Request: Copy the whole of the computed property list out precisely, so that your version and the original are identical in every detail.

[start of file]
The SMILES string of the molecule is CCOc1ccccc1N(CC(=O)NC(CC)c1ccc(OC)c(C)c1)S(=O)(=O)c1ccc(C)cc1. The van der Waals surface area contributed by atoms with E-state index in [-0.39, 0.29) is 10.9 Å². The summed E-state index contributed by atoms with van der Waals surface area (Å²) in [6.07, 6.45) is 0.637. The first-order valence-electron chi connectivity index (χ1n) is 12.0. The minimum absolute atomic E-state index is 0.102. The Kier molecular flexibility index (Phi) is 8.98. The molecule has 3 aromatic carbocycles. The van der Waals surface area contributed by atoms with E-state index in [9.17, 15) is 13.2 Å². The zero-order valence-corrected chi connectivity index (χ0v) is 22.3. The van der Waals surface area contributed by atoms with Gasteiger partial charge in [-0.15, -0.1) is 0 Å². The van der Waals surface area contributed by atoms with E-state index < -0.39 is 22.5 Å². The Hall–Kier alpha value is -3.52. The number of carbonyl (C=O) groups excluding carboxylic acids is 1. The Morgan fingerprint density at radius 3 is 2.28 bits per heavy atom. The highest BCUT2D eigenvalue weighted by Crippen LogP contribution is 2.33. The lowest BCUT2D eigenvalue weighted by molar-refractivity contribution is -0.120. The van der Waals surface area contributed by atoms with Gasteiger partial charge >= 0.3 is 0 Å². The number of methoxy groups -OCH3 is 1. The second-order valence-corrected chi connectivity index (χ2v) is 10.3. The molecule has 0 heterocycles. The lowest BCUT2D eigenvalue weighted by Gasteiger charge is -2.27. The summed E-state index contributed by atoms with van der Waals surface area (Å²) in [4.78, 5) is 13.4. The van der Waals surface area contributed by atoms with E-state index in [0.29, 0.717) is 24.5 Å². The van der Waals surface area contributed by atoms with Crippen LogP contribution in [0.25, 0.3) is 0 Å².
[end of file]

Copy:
The SMILES string of the molecule is CCOc1ccccc1N(CC(=O)NC(CC)c1ccc(OC)c(C)c1)S(=O)(=O)c1ccc(C)cc1. The van der Waals surface area contributed by atoms with E-state index in [-0.39, 0.29) is 10.9 Å². The summed E-state index contributed by atoms with van der Waals surface area (Å²) in [6.07, 6.45) is 0.637. The first-order valence-electron chi connectivity index (χ1n) is 12.0. The minimum absolute atomic E-state index is 0.102. The Kier molecular flexibility index (Phi) is 8.98. The molecule has 3 aromatic carbocycles. The van der Waals surface area contributed by atoms with E-state index in [9.17, 15) is 13.2 Å². The zero-order valence-corrected chi connectivity index (χ0v) is 22.3. The van der Waals surface area contributed by atoms with Gasteiger partial charge in [-0.15, -0.1) is 0 Å². The van der Waals surface area contributed by atoms with E-state index < -0.39 is 22.5 Å². The Hall–Kier alpha value is -3.52. The number of carbonyl (C=O) groups excluding carboxylic acids is 1. The Morgan fingerprint density at radius 3 is 2.28 bits per heavy atom. The highest BCUT2D eigenvalue weighted by Crippen LogP contribution is 2.33. The lowest BCUT2D eigenvalue weighted by molar-refractivity contribution is -0.120. The van der Waals surface area contributed by atoms with Gasteiger partial charge >= 0.3 is 0 Å². The number of methoxy groups -OCH3 is 1. The second-order valence-corrected chi connectivity index (χ2v) is 10.3. The molecule has 0 heterocycles. The lowest BCUT2D eigenvalue weighted by Gasteiger charge is -2.27. The summed E-state index contributed by atoms with van der Waals surface area (Å²) in [4.78, 5) is 13.4. The van der Waals surface area contributed by atoms with E-state index in [0.29, 0.717) is 24.5 Å². The van der Waals surface area contributed by atoms with Crippen LogP contribution in [0.25, 0.3) is 0 Å².